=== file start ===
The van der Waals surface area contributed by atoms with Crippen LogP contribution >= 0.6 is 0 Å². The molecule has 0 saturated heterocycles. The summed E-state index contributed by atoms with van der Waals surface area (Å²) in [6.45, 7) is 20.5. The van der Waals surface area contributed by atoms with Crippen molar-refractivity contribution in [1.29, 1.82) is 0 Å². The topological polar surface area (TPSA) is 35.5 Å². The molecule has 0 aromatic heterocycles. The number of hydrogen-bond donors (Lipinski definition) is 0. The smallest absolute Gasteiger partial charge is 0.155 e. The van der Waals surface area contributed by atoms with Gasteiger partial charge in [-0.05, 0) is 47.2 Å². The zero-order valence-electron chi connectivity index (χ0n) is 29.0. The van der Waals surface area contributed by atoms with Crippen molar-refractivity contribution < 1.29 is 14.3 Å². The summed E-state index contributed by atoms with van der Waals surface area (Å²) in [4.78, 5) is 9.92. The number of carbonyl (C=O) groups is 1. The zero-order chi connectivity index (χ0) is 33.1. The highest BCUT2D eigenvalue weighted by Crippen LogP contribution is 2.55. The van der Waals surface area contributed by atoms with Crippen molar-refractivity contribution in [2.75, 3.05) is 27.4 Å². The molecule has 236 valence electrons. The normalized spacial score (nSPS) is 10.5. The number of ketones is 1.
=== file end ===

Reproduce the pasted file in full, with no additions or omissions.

The van der Waals surface area contributed by atoms with Crippen LogP contribution >= 0.6 is 0 Å². The molecule has 0 saturated heterocycles. The summed E-state index contributed by atoms with van der Waals surface area (Å²) in [6.45, 7) is 20.5. The van der Waals surface area contributed by atoms with Crippen molar-refractivity contribution in [1.29, 1.82) is 0 Å². The topological polar surface area (TPSA) is 35.5 Å². The molecule has 0 aromatic heterocycles. The number of hydrogen-bond donors (Lipinski definition) is 0. The smallest absolute Gasteiger partial charge is 0.155 e. The van der Waals surface area contributed by atoms with Gasteiger partial charge in [-0.05, 0) is 47.2 Å². The zero-order valence-electron chi connectivity index (χ0n) is 29.0. The van der Waals surface area contributed by atoms with Crippen molar-refractivity contribution < 1.29 is 14.3 Å². The summed E-state index contributed by atoms with van der Waals surface area (Å²) in [4.78, 5) is 9.92. The number of carbonyl (C=O) groups is 1. The zero-order chi connectivity index (χ0) is 33.1. The highest BCUT2D eigenvalue weighted by Crippen LogP contribution is 2.55. The van der Waals surface area contributed by atoms with Crippen molar-refractivity contribution in [2.75, 3.05) is 27.4 Å². The molecule has 236 valence electrons. The normalized spacial score (nSPS) is 10.5. The number of ketones is 1.